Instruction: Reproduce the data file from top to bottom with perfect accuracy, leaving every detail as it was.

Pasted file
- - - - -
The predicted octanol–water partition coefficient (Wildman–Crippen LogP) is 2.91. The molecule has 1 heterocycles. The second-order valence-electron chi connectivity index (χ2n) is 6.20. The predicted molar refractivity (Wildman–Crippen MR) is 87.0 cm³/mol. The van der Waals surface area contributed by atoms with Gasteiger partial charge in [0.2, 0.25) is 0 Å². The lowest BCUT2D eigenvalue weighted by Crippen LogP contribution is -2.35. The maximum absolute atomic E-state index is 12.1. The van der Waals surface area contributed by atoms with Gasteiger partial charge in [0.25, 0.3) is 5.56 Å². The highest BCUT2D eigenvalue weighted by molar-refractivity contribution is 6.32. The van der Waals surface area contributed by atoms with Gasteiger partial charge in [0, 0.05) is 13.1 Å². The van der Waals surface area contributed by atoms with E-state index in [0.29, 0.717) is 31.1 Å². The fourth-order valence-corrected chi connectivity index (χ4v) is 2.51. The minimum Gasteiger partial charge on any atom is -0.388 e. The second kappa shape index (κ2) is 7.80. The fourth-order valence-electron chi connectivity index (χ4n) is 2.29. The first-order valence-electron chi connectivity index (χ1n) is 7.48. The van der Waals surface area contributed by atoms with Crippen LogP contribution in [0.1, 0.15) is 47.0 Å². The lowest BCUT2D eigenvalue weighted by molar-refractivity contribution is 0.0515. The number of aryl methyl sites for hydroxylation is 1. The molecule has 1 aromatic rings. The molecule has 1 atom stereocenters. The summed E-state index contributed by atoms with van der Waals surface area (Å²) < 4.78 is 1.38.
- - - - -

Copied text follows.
The predicted octanol–water partition coefficient (Wildman–Crippen LogP) is 2.91. The molecule has 1 heterocycles. The second-order valence-electron chi connectivity index (χ2n) is 6.20. The predicted molar refractivity (Wildman–Crippen MR) is 87.0 cm³/mol. The van der Waals surface area contributed by atoms with Gasteiger partial charge in [0.2, 0.25) is 0 Å². The lowest BCUT2D eigenvalue weighted by Crippen LogP contribution is -2.35. The maximum absolute atomic E-state index is 12.1. The van der Waals surface area contributed by atoms with Gasteiger partial charge in [0.25, 0.3) is 5.56 Å². The highest BCUT2D eigenvalue weighted by molar-refractivity contribution is 6.32. The van der Waals surface area contributed by atoms with Gasteiger partial charge in [0, 0.05) is 13.1 Å². The van der Waals surface area contributed by atoms with E-state index in [0.29, 0.717) is 31.1 Å². The fourth-order valence-corrected chi connectivity index (χ4v) is 2.51. The minimum Gasteiger partial charge on any atom is -0.388 e. The second kappa shape index (κ2) is 7.80. The fourth-order valence-electron chi connectivity index (χ4n) is 2.29. The first-order valence-electron chi connectivity index (χ1n) is 7.48. The van der Waals surface area contributed by atoms with Crippen LogP contribution in [0.1, 0.15) is 47.0 Å². The lowest BCUT2D eigenvalue weighted by molar-refractivity contribution is 0.0515. The number of aryl methyl sites for hydroxylation is 1. The molecule has 1 aromatic rings. The molecule has 1 atom stereocenters. The summed E-state index contributed by atoms with van der Waals surface area (Å²) < 4.78 is 1.38.